In her 2007 book Blue Covenant, Council of Canadians chairperson Maude Barlow wrote, “Both Suez and Veolia are charter members of the United Nations Global Compact, an initiative to encourage corporations to adopt voluntary human rights and environmental standards. The compact has been widely criticized as ‘blue-washing’ for giving UN approval to companies with public relations problems for serious violations in these areas, such as Shell Oil and Nike.” In December 2008, Barlow made news, as the new senior adviser on water to the president of the UN General Assembly, when she again described the Global Compact as little more than ‘blue-washing’. Now, a UN investigative body – the Joint Inspection Unit – is raising in a new report the “sensitive issue of the use of the United Nations brand by companies that may benefit from their association with the organization, without having to prove their conformity with United Nations core values and principles.” And FoxNews.com is reporting that allegations of “…’blue-washing’ – laundering bad behavior in the feel-good background color of the UN….’is a reputational risk that needs to be managed’.” FoxNews.com reports that, “A major initiative currently sponsored by United Nations Secretary General Ban Ki-moon, the U.N. Global Compact, is being challenged by the world body’s own watchdog agency (the UN Joint Inspection Unit or JIU) as financially opaque, unwilling to police its membership and only questionably effective at accomplishing its mission of winning private-sector adherence to the UN’s anti-corruption, anti-poverty and environmental goals. …(It’s report charges that the Global Compact) presents a potential ‘reputational risk’ for the UN as the Compact pursues a ‘self-expanded’ mandate into areas of public-private partnership never envisaged when it was launched in 2000.” “The JIU analysis is the second bid by the inspectors to spotlight issues with the Compact. The unit made many similar criticisms in a less formal ‘management note’ that was submitted to the Compact roughly a year earlier, and at time, noted that the issue was important enough to the UN to merit additional, extended treatment.” “The inspectors suggest the Global Compact’s corporate initiative needs to be reined in by the UN General Assembly, its finances made more open to scrutiny and its governance overhauled, including the addition of UN member states to the list of those scrutinizing its activities.” “The Global Compact is not an entity like other institutions in the sprawling UN constellation of funds, programs and agencies. It bills itself as a ‘strategic policy initiative for businesses that are committed to aligning their operations and strategies with 10 universally accepted principles in the areas of human rights, labor, environment and anti-corruption.’ About 6,000 of 8,700 Global Compact members in 135 countries are corporations; many others are business or corporate associations.” “The criticisms (from the JIU) drew a heated denial from the Global Compact itself, which charged the watchdogs with willfully distorting the evidence to make its case.” The FoxNews.com full article is at http://www.foxnews.com/world/2011/03/15/uns-watchdog-says-general-assembly-needs-reign-self-expanded-global-compact/?test=latestnews.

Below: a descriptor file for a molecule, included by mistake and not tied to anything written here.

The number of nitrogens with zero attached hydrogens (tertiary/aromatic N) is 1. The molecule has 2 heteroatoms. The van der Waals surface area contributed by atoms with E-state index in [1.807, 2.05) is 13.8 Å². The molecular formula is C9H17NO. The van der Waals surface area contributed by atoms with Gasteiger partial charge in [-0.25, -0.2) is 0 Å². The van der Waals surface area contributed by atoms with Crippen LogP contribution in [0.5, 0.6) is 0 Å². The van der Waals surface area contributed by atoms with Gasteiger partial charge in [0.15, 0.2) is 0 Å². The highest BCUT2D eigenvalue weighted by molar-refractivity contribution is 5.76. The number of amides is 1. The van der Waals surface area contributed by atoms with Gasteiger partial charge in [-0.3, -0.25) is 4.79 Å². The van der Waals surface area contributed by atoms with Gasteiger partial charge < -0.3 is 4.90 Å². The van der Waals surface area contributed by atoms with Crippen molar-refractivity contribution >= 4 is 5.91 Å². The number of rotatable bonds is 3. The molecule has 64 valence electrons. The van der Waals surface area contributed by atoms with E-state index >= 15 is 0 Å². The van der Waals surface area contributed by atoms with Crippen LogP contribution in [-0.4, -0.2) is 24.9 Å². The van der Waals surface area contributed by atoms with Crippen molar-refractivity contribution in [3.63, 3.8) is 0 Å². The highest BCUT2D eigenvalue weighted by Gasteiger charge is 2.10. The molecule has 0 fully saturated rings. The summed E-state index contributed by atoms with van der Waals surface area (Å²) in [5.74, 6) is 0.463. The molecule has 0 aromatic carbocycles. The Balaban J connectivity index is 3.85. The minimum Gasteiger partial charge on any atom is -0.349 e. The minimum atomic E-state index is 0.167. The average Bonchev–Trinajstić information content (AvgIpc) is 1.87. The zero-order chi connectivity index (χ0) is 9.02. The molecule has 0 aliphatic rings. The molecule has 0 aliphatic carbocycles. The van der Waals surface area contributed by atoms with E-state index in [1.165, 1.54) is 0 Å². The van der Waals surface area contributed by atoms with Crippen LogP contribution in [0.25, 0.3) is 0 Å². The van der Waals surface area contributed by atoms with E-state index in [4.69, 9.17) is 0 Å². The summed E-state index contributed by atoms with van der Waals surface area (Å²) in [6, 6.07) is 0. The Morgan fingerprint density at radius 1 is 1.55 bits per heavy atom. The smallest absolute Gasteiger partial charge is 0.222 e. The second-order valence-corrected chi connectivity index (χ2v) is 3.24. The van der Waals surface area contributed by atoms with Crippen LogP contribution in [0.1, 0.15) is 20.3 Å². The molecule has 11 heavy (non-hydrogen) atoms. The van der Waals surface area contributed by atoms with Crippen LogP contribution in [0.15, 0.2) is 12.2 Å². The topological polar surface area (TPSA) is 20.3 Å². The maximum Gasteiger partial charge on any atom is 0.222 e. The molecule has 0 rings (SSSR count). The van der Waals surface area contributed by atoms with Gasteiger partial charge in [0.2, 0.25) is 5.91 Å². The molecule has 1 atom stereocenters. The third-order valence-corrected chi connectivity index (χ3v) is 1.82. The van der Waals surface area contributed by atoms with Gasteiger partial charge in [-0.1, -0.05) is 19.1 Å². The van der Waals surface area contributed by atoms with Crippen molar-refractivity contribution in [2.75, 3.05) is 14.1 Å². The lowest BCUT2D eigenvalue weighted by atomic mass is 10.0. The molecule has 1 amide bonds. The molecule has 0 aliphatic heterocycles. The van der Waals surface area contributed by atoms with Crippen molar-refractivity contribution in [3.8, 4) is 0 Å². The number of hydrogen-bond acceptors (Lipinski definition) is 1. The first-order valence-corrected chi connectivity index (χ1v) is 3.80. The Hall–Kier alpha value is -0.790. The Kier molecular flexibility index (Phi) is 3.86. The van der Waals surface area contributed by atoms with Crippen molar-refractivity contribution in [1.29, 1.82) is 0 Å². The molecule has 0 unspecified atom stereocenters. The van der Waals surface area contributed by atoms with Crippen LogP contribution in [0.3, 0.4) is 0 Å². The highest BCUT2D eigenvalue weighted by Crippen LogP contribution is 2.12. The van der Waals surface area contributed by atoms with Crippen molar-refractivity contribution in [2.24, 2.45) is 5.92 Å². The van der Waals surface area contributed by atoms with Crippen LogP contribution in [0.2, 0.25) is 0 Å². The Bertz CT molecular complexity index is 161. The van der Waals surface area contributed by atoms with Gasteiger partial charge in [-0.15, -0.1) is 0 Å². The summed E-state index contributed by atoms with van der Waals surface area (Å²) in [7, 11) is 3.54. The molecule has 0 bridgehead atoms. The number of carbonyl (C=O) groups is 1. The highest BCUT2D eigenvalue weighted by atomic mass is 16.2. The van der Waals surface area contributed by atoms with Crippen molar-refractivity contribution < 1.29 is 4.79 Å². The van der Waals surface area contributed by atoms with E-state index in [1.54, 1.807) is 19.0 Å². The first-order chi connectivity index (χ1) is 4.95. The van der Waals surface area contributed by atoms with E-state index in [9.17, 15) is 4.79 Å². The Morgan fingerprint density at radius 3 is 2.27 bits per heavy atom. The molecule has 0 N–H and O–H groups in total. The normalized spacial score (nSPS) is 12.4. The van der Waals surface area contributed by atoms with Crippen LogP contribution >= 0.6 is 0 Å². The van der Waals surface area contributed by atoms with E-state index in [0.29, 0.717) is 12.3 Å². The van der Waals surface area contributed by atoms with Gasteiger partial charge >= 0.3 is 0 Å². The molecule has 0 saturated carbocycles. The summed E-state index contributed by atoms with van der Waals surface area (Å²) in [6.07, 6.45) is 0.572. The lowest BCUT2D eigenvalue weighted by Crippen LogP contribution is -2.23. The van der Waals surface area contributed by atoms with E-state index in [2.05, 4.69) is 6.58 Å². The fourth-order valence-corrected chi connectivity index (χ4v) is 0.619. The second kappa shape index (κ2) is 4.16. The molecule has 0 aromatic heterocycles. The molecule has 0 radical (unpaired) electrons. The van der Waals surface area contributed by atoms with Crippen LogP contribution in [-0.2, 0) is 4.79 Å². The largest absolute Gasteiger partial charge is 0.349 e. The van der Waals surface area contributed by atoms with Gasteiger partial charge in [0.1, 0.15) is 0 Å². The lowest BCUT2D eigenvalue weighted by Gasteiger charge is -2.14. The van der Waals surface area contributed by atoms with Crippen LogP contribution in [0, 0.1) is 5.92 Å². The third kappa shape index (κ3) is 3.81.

Global Compact director Georg Kell (left, with beard), UN Secretary General Ban Ki-moon (center), and Coca-Cola executive.